JournalPublic Health Genomics
PublisherS. Karger AG
MetadataShow full item record
AbstractSub-Saharan Africa (SSA) is experiencing a growing burden of cardiometabolic disorders, including diabetes, dyslipidemia, hypertension, obesity, coronary heart disease, and stroke. The increasing trends are expected to accelerate as SSA continues to experience economic progress, population growth, and the shift from communicable to noncommunicable diseases. These complex disorders are caused by multiple, potentially interacting, environmental, and genetic factors. While considerable progress has been made in the identification of the sociocultural, demographic, and lifestyle risk factors for cardiometabolic disorders, many genetic factors that underlie individual susceptibility to these diseases remain largely unknown. Although progress in genomic technologies has allowed for systematic characterization of genome-wide genetic diversity in health and disease in European and Asian ancestry populations, conduct of genetic studies in SSA has been underwhelming until recently. Here, we summarize recent understanding of the body of knowledge and highlight research opportunities on the genomics of cardiometabolic disorders in SSA. Copyright 2017 S. Karger AG, Basel.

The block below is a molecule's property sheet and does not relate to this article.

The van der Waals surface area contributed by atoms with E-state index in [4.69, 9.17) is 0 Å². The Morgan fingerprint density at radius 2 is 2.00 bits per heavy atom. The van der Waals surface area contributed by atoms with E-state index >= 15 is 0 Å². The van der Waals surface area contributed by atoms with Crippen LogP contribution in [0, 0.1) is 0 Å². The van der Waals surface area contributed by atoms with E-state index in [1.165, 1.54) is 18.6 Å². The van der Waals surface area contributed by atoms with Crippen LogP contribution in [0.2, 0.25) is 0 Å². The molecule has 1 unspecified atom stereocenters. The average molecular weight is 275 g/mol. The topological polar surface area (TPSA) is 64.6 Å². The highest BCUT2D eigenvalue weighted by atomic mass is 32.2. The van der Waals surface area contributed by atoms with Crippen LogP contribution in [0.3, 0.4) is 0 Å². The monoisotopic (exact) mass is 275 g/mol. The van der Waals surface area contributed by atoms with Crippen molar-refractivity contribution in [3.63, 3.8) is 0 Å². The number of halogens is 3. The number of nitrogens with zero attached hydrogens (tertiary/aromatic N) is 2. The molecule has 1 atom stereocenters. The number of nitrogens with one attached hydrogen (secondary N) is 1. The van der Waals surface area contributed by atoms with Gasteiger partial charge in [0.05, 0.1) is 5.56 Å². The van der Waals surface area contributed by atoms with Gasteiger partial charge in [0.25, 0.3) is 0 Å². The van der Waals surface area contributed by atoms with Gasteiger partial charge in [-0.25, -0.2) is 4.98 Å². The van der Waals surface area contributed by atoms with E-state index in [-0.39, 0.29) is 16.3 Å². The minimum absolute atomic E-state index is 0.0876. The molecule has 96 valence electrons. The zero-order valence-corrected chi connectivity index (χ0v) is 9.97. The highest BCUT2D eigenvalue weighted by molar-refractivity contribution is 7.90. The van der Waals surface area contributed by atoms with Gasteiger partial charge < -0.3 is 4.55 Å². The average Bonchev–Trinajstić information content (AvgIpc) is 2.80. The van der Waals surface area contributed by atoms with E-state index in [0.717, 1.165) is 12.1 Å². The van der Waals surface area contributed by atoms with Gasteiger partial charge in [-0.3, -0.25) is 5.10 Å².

SponsorsThis work was supported by the Intramural Research Program of the Center for Research on Genomics and Global Health. The Center for Research on Genomics and Global Health is supported by the National Human Genome Research Institute, the National Institute of Diabetes and Digestive and Kidney Diseases, the Center for Information Technology, and the Office of the Director at the National Institutes of Health (1ZIAHG200362-02). Sally Adebamowo was additionally supported by the Human Hereditary and Health in Africa, African Collaborative Center for Microbiome and Genomics Research Grant (1U54HG006947) funded by the National Institutes of Health/National Human Genome Research Institute.
Coronary heart disease
Identifier to cite or link to this itemhttps://www.scopus.com/inward/record.uri?eid=2-s2.0-85018704054&doi=10.1159%2f000468535&partnerID=40&md5=a476dcdc4f1905a92e2fc30f254d739d; http://hdl.handle.net/10713/9941